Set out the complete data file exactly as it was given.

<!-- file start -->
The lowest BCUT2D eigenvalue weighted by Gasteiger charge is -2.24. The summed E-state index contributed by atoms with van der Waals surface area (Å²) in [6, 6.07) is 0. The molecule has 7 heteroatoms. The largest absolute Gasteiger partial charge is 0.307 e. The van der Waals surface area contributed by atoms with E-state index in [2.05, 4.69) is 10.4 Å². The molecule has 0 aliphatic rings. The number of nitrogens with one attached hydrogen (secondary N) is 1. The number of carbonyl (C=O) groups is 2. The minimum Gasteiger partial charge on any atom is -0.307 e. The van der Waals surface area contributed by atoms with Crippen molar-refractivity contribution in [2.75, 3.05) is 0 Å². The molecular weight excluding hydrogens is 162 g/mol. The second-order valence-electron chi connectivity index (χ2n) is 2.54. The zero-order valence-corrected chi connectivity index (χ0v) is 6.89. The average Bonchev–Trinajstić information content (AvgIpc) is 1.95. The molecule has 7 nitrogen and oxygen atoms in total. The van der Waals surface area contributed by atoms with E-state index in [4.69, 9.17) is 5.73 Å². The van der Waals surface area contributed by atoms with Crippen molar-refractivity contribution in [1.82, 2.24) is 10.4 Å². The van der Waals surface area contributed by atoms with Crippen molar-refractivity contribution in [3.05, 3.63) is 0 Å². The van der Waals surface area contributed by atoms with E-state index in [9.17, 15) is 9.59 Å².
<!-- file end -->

The lowest BCUT2D eigenvalue weighted by Gasteiger charge is -2.24. The summed E-state index contributed by atoms with van der Waals surface area (Å²) in [6, 6.07) is 0. The molecule has 7 heteroatoms. The largest absolute Gasteiger partial charge is 0.307 e. The van der Waals surface area contributed by atoms with E-state index in [2.05, 4.69) is 10.4 Å². The molecule has 0 aliphatic rings. The number of nitrogens with one attached hydrogen (secondary N) is 1. The number of carbonyl (C=O) groups is 2. The minimum Gasteiger partial charge on any atom is -0.307 e. The van der Waals surface area contributed by atoms with Crippen molar-refractivity contribution in [2.75, 3.05) is 0 Å². The molecular weight excluding hydrogens is 162 g/mol. The second-order valence-electron chi connectivity index (χ2n) is 2.54. The zero-order valence-corrected chi connectivity index (χ0v) is 6.89. The average Bonchev–Trinajstić information content (AvgIpc) is 1.95. The molecule has 7 nitrogen and oxygen atoms in total. The van der Waals surface area contributed by atoms with E-state index in [4.69, 9.17) is 5.73 Å². The van der Waals surface area contributed by atoms with Crippen molar-refractivity contribution in [1.82, 2.24) is 10.4 Å². The van der Waals surface area contributed by atoms with Crippen molar-refractivity contribution in [3.05, 3.63) is 0 Å². The van der Waals surface area contributed by atoms with E-state index in [9.17, 15) is 9.59 Å².